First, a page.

The Young Gamers & Gamblers Education Trust (YGAM) has announced that the charity’s ‘Mindful Resilience’ initiative will be headed by Dr Ali Lutte-Elliott.
The ‘Mindful Resilience’ programme, launched in September, is the result of a partnership between YGAM, Bournemouth University, the Responsible Gambling Council and Betknowmore UK to ‘deliver specialist training on gambling, gaming, and digital behavioural addictions to healthcare professionals’.
Dr Lutte-Elliott, speaking about her new job at the charity, said: “Since joining the team at YGAM, I have seen first-hand the commitment and dedication of the entire organisation. Children and young people are growing up in a vastly different world today than other generations have previously.
“We must equip healthcare professionals in support roles to develop their knowledge and skills to understand and be able to assess for gaming and gambling related harms. It is vital that professionals can engage with young people in this process of discovery and know what support is available to them.”
As well as establishing the strategic relevance of the training programme, YGAM has taken responsibility for leading the partnership. Bournemouth University, meanwhile, is leading the content development of the curriculum, assisted by the RGC, which takes control of the assessments.
The collaborative structure will be completed by Betknowmore UK, partnering with YGAM to provide practitioner recruitment and training.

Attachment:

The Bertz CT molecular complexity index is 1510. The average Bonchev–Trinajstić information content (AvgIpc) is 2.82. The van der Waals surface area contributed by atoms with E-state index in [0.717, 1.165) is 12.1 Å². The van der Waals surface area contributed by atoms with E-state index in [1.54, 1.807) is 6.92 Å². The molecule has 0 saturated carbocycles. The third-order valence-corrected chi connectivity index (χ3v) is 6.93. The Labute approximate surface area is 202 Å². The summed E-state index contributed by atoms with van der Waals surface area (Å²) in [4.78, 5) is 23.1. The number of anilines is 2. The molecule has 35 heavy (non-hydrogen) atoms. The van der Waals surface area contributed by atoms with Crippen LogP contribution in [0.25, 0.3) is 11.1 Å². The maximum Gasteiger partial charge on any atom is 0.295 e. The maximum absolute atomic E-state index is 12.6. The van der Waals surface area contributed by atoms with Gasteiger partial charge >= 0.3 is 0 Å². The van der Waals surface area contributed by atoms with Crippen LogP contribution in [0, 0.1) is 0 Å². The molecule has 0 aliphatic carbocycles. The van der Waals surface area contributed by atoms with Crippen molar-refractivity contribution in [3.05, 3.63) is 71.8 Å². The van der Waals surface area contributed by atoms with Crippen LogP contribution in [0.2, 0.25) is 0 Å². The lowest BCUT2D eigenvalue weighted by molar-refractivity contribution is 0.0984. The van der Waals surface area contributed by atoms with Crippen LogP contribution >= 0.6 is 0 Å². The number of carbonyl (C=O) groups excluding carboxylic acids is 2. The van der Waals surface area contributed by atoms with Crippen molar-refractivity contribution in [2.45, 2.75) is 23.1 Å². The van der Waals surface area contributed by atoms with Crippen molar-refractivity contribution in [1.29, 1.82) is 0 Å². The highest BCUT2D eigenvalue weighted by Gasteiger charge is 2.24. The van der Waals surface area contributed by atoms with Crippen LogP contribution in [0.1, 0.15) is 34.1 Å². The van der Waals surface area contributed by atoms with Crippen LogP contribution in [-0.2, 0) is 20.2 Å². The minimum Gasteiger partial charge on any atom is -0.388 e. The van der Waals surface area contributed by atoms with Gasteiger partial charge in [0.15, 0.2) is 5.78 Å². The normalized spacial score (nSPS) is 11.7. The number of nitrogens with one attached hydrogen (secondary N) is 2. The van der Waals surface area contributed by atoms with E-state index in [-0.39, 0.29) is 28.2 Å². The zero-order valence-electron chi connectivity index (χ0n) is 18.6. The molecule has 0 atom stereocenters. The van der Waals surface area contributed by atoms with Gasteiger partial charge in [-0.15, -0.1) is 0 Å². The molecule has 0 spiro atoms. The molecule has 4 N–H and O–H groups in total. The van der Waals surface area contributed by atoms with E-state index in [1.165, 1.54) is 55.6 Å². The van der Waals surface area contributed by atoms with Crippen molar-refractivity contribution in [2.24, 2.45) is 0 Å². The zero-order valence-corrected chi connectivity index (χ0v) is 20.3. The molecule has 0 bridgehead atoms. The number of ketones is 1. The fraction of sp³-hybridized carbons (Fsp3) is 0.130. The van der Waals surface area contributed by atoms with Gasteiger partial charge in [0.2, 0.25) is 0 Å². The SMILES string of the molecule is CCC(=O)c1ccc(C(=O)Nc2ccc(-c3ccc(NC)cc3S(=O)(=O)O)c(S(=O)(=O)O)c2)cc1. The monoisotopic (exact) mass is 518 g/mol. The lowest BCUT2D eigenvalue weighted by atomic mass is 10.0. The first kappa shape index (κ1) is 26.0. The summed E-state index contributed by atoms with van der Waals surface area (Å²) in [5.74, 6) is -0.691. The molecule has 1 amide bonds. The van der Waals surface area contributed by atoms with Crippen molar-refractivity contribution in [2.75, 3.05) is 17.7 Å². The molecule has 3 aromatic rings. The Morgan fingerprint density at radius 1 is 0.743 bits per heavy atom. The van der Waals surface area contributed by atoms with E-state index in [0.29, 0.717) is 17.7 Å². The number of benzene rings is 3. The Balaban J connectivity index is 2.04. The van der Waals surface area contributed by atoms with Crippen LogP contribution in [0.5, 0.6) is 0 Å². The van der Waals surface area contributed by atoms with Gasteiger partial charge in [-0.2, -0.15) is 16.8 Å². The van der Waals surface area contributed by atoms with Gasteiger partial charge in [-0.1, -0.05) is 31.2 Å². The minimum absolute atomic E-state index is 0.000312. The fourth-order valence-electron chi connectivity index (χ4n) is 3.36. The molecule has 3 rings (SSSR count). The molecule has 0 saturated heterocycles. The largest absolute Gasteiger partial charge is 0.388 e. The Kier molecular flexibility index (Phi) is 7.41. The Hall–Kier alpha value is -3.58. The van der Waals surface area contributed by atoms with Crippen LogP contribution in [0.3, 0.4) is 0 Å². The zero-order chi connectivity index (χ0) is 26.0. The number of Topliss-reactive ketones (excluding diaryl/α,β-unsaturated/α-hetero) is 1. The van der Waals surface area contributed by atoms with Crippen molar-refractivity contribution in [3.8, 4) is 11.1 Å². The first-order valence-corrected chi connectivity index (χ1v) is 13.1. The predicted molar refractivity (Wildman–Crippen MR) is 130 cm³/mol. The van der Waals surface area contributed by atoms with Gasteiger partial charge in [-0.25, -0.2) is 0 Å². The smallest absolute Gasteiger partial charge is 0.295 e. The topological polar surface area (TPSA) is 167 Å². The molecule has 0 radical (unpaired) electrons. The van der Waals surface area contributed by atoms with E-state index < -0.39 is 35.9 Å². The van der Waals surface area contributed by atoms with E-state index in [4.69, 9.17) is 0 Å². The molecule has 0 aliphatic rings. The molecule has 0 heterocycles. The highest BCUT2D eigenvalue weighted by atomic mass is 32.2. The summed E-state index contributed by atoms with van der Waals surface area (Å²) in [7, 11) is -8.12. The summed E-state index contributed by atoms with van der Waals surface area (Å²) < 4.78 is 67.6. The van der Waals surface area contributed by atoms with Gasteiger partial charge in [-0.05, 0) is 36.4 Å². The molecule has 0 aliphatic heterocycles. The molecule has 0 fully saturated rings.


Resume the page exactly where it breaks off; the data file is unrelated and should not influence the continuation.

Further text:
The programme will include access to evidence-led, validated training on health risks associated with gambling-related damage, digital addiction and problematic online behaviours for health care professionals in primary care networks.
After completing her doctorate at the University of Surrey, YGAM gained expertise in psychology and lauded Dr Lutte-Elliott ‘s wealth of experience in the healthcare field, having worked for the NHS and other health settings.
Dr. Lutte-Elliott explained, reflecting on what the Mindful Resilience programme means to her: “By providing a solid foundation of knowledge and offering ways that professionals can helpfully intervene without necessarily having to be experts in the area, our aim is to reach all those young people who may benefit from additional support.
“I am keen to engage with a wide range of experts who are already doing great work in this area, so that we can share expertise, resources, and best practise. I believe the Mindful Resilience programme will provide a crucial opportunity to raise the profile of gaming and gambling related harm within the health care sector.”
The Mindful Resilience initiative seeks to ‘support the vision of the charity to safeguard all children and young people from gaming and gambling related harms,’ through offering free-to-access training programmes and services explicitly tailored to the needs of health professionals.
Dr Sarah Hodge of the University of Bournemouth is working closely on the research part of the programme with YGAM. She added: “I’m very much looking forward to collaborating on the project with Ali and bringing together perspectives from academia and professional practice to support the training of gaming and gambling related harms in young people.”